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The Moon: Reality Check


By Hugh & Colleen Gantzer

We glow with pride when we realise that our country will soon join the exclusive club of nations who have put a lander on the Moon.  But then a sobering thought occurred.

Headlines do not, necessarily, result in benefits to the common man. We commissioned a foreign foundry to build the world’s largest bronze statue; we have constructed the world’s largest Cricket Stadium. We have introduced a bullet train between two favoured cities. These are great achievements in themselves but have they resulted in slowing down the number of Indians who want to emigrate to another country in quest of a better life? We have constructed a new Parliament Building, but has that resulted in our Parliamentarians producing better laws for the people of India?  We have bought 2 aircraft to replicate the USA’s Air Force 1.  But has that resulted in placing us in a position of authority equal to USA, Russia, China and even the UK?

Or, are we asking the wrong question? We do not have to reinvent the wheel. If we take the best from the rest of the world we could earn a place at the High Table. That seems to be happening. A very important case in point is the impact of the first human to step onto the moon.

On the night of July 21, 1969, we and our young son heard the voice of Neil Armstrong on the Radio say, “That’s one small step for man, one giant leap for mankind.” That one sentence did not bring an instant shower of wealth but it did enhance the USA’S image. A good image increases the financial prospects of a country as indeed a bad image erodes it. The skies above us are swarming with national image-enhancing satellites launched by USA, Japan, India, China, Iran, Israel, France, UK & South Korea. Missions to the moon have been sent by a slightly more exclusive club of nations: Soviet Union, USA, Japan, The European Space Agency, China, India, Luxembourg, Israel, Italy, South Korea, The United Arab Emirates and Russia. Finally, the most elite group of nations are the ones who have placed a lander on the moon, opened the portal, flipped out a ramp and sent a Rover to trundle across the lunar surface, sampling the environment of our nearest neighbour. We hope to achieve this on the 23rd of August this year. Many fascinating secrets may tumble out.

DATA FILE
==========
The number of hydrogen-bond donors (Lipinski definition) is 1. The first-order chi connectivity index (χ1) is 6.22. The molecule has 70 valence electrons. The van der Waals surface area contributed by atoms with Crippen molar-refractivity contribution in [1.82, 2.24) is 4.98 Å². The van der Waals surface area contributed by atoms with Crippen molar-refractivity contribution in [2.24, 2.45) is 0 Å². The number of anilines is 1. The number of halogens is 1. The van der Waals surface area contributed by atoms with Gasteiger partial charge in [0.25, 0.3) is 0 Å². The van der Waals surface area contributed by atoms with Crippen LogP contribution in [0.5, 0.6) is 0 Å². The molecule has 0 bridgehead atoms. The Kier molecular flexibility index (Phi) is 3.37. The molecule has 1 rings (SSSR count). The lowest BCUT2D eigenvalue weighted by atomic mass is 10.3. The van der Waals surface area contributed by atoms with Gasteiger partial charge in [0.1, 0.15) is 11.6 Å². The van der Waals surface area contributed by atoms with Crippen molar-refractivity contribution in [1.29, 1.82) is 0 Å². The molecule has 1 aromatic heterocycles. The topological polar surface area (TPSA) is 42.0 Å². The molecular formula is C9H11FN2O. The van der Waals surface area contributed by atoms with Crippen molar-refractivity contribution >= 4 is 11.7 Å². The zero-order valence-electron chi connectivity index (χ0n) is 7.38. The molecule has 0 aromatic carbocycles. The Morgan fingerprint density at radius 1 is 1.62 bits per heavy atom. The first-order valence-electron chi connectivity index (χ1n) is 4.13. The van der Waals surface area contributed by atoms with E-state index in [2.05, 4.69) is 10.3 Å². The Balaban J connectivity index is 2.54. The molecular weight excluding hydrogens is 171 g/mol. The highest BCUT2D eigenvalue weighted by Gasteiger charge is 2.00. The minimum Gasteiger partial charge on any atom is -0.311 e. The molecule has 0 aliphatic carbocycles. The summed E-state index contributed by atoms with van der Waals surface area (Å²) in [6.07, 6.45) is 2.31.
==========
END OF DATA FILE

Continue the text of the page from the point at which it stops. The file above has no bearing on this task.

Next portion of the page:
NEW MATERIAL: For millions of years the Moon has been battered by meteorites as our solar system spun through the vastness of space. In the absence of an atmosphere, the materials of those meteorites could have remained in their original state. As the discovery of Radium changed the treatment of cancer, and lithium for electric vehicles, the minerals on the moon could create a surge of new technology.

NEW MANUFACTURING PROCESSES: The Moon provides a frigid sterile environment which can only be achieved on Earth at great cost. Manufacturing processes, particularly those involving the growth of crystal could become a continuous, cost-effective robotic process on the moon.

SECURITY: Since the Moon, like Antarctica, has no human population, it should be governed by a treaty similar to the Antarctic one. It should be declared a no conflict zone. The UNSC should set up all surveillance systems to keep track of likely conflicts and possible natural disasters on Earth.

EXTRA TERRESTIAL LIFE FORMS: Since our lunar probes have found water on the moon, there is another fantastic possibility. In underground lakes there could be living creatures. If these are discovered, it would be a game changer for the human race: we are not alone in the universe. But it could also be a global disaster. If these creatures, however small, came to Earth they could multiply and cause a raging pandemic.

Finally, there is a theory that the moon is an artificial satellite created by extra-terrestrials to keep a watchful eye on the Earth. They claimed that the Moon was hollow and America’s lead atomic scientist, J Robert Oppenheimer is rumoured to have deliberately crashed a probe into the Moon. If it was hollow it would ring like a bell. It rang and reverberated for a long time!

(Hugh & Colleen Gantzer hold the National Lifetime Achievement Award for Tourism among other National and International awards. Their credits include over 52 halfhour documentaries on national TV under their joint names, 26 published books in 6 genres, and over 1,500 first-person articles, about every Indian state, UT and 34 other countries. Hugh was a Commander in the Indian Navy and the Judge Advocate, Southern Naval Command. Colleen is the only travel writer who was a member of the Travel Agents Association of India.) (The opinions and thoughts expressed here reflect only the authors’ views!).